The faint voice was unmistakably that of Dr Valentine Chiver, and as they looked quickly round they saw him shivering, limp and colourless, with staring eyes, and hair and clothes dripping wet.

"Where have you come from in that state?" inquired Philip.

"I don't know. I cannot remember," said the poor fellow. "I was sitting at the table when it came, and when I woke up I saw the others rush away; but I had no place to go to, therefore I came to you."

"What others?" asked Philip astonished.

"The captain, the passengers," replied the doctor in a dull voice.

"But they have all been killed. Look at their bodies."

"I don't know who these bodies belong to; but they have hidden themselves, for I saw them rush away."

"Then let us follow their example if we mean to live, for the enemy is coming I can hear."

Saying which Philip took the hand of Adela, and followed by the miserable little wet and shivering ship doctor, crawled along a great iron beam that passed directly under their feet, where the torn-up floor left an open gap. A faint glimmering of red light came through the bars and beams from what appeared to be the distant engine-rooms, so that they could see to make their way a [sic]

They crawled on all-fours until they reached a portion where they were securely hidden by the deck that had not been damaged, and here they waited for the course of events.

They had not long to wait. Presently they heard voices above them, and trampling of feet.

"I don't expect that any mortal in the saloon has escaped my sudden-death explosive," said a voice above.

"That is my husband," whispered Adela to Philip.

"Was," answered Philip. "He can be no longer husband of yours."

"It is pretty effective this invention of yours, doctor," said another voice.

"Yes," replied the first voice. "I had no desire to inflict more pain then was needful for our purpose. Adela was a traitress, although she was only one of us through the link of matrimony, and therefore could not be judged with the same severity as we condemn traitors who give their bond, yet she had to die, therefore, for her sake, I rendered the fumes perfectly painless. The poor people here have gone without the slightest knowledge of how things went. It was a rapid passage and an easy one," said Doctor Fernandez quietly. "The forces of Nature were quenched instanter, and the spirits were freed without a single pang. No one could possibly have escaped."

"Are you certain of this, doctor?" asked the other voice.

"Certain, my friend. The fumes are so volatile that they spread instantly, the moment the bomb has exploded, and evaporate as quickly, after they have done their work. I have allowed thirty minutes to elapse before I brought you here. Ten minutes would have been sufficient, yet I did not wish to endanger the valuable lives of my confreres, therefore I have made you pause before advancing for thirty minutes exactly."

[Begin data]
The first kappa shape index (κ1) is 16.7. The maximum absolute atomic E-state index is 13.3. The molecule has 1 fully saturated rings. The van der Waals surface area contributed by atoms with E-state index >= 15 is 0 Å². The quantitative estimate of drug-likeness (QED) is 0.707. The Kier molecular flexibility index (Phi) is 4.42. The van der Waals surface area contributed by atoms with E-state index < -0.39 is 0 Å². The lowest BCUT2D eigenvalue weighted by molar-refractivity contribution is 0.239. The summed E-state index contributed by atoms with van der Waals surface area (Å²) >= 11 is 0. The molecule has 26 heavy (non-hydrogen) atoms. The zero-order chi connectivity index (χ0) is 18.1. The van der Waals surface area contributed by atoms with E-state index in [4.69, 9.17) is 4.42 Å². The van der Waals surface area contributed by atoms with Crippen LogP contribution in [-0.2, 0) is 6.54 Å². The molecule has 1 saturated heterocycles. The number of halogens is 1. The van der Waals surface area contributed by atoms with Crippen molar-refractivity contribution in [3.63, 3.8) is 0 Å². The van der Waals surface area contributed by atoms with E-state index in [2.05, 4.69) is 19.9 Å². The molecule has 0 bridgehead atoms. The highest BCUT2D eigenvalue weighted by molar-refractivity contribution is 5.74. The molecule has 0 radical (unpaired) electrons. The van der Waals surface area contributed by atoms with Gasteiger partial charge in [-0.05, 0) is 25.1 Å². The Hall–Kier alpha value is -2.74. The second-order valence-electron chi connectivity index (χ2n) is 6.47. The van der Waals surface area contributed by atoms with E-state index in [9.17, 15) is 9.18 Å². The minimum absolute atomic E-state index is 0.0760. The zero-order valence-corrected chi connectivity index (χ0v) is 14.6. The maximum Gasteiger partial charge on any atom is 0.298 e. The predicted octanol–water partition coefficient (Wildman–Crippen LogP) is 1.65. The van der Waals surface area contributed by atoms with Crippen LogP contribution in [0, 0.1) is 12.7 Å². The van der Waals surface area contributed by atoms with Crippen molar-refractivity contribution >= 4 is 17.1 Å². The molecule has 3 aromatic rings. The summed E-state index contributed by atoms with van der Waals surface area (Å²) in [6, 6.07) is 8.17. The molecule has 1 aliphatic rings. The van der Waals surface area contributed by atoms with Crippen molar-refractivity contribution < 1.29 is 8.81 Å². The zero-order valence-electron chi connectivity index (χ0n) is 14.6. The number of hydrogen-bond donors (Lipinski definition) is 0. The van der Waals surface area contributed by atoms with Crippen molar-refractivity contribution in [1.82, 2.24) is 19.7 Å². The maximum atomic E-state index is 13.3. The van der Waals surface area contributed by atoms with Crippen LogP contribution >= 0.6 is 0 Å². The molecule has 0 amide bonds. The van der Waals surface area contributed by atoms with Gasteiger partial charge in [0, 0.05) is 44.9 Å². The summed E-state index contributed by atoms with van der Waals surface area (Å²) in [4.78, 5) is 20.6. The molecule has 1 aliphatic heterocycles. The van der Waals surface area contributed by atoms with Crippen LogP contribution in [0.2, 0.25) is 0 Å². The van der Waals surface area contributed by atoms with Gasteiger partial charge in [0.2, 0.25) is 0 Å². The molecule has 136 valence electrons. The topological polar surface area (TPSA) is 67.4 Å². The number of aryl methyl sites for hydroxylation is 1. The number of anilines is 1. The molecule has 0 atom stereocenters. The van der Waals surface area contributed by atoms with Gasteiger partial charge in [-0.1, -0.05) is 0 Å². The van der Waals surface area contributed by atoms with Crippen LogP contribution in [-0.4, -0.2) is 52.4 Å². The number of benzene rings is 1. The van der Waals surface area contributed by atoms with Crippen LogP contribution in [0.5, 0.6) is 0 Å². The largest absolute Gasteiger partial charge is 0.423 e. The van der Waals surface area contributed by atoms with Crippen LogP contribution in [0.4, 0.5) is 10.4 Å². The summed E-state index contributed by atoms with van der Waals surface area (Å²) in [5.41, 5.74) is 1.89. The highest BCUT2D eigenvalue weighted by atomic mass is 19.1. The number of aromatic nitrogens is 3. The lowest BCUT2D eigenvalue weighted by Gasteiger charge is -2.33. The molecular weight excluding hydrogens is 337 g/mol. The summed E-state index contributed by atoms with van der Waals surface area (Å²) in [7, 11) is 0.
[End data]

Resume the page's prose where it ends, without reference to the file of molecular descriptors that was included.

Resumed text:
"Then you think no one has escaped," inquired the voice.

"Certainly not," said the doctor. "Here lies my poor wife, who would take sides against me. She is not much mutilated, poor thing. To-morrow we will bury the dead."

"He thinks I am slain," whispered Adela. "He has seen a body like mine. I saw one also that was like me as I rose. It is as well that he should think me dead."

Her voice trembled slightly as she whispered this to her friend. It is not nice to think that the best thing to happen to ourselves is death. People often say that they wish they were dead, yet few of them desire it in reality.

Again the voice of Dr Fernandez fell upon their ears.

"You are satisfied, comrades, with the work which has been accomplished, I trust. Not one of us has suffered by a single scratch. Not one of those whom we must consider enemies have escaped. We are masters of the position, owners of this mighty ship, which, I suppose, had better be set agoing again in our direction."

"We are satisfied with your work, doctor, and could not wish a better leader."

"No, comrades, I have no knowledge of the sea. Captain Anatole must take the command."

"I am willing," said a deep voice; "and now go to choose my officers and men."

"When will we be ready to start?"

"Within half an hour we shall be on our way. My comrades are good sailors and good engineers. I suppose you will keep to the second saloon for the rest of the voyage, since this is so much damaged."

"Yes; we can get this damage put to rights over there when we arrive."